RoboPa to unlock curious minds

Professor John Clayton with the team from Tokorau – Institute of Indigenous Innovation and Design. Supplied Photo.

Te Whare Wananga o Awanuiarangi is taking a robotics initiative into Mataatua primary schools and kura to unlock the most curious of minds.

A team from the wananga's Tokorau – Institute of Indigenous Innovation and Design have been awarded $30,000 by the Ministry of Business, Innovation and Employment to run RoboPa, a robotics initiative designed to engage Maori students and support the growth of digital capability.

Professor John Clayton explains RoboPa is a portable maker space where Maori youth will engage with modern technologies, software and equipment which they currently do not have access to.

“Practical tasks will be designed to challenge the learners to solve increasingly complex computational tasks in a supported team environment.

“Participants will be shown how to break large abstract problems down into more manageable and comprehensible concepts. They will then be encouraged to construct, test, re-test and reflect on collaborative solutions.”

With digital technologies set to be fully integrated into the New Zealand school curriculum by 2018, Te Whare Wānanga o Awanuiārangi is pleased to support the drive with the RoboPa initiative, adds John.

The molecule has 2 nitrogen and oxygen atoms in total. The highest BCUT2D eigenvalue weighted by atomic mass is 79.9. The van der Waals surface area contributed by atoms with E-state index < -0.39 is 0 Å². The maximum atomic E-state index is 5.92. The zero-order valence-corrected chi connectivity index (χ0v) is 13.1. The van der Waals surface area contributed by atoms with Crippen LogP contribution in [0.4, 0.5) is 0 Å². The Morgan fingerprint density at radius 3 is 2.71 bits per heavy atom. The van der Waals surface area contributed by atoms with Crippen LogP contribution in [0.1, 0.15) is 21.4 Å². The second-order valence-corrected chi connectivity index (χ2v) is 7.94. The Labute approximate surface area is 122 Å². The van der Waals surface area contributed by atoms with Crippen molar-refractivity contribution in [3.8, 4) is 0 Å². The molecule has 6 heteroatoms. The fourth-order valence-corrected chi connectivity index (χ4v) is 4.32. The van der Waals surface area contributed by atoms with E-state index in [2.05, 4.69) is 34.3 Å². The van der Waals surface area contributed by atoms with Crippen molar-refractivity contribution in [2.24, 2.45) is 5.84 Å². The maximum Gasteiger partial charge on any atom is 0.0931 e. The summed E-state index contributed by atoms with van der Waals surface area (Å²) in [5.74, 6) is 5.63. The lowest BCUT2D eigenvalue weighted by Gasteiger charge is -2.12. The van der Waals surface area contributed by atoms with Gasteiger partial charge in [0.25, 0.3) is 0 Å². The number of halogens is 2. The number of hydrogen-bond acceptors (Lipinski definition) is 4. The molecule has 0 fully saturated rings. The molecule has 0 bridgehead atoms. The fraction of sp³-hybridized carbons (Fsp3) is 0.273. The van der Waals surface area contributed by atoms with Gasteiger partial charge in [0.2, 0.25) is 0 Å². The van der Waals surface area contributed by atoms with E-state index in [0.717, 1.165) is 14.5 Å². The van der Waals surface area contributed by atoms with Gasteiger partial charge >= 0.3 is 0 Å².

While Tokorau team member Thomas Mitai says the design thinking and computational skills that students will acquire will hopefully encourage them to participate further in Science, Technology, Engineering, and Mathematics.

“Maori learners will be equipped with a set of thinking skills through the RoboPa initiative that will one day lead them to become great innovators and creators in digitally driven environments rather than passive consumers of digital services and solutions.”

The team was awarded the grant under's the MBIE's Unlocking Curious Minds contestable fund which supports innovative projects that will excite and engage New Zealanders, particularly young people, who have fewer opportunities to be involved with science and technology.

The fund offers two levels of grants - up to $30,000 for local projects, and up to $150,000 for regional or national projects.



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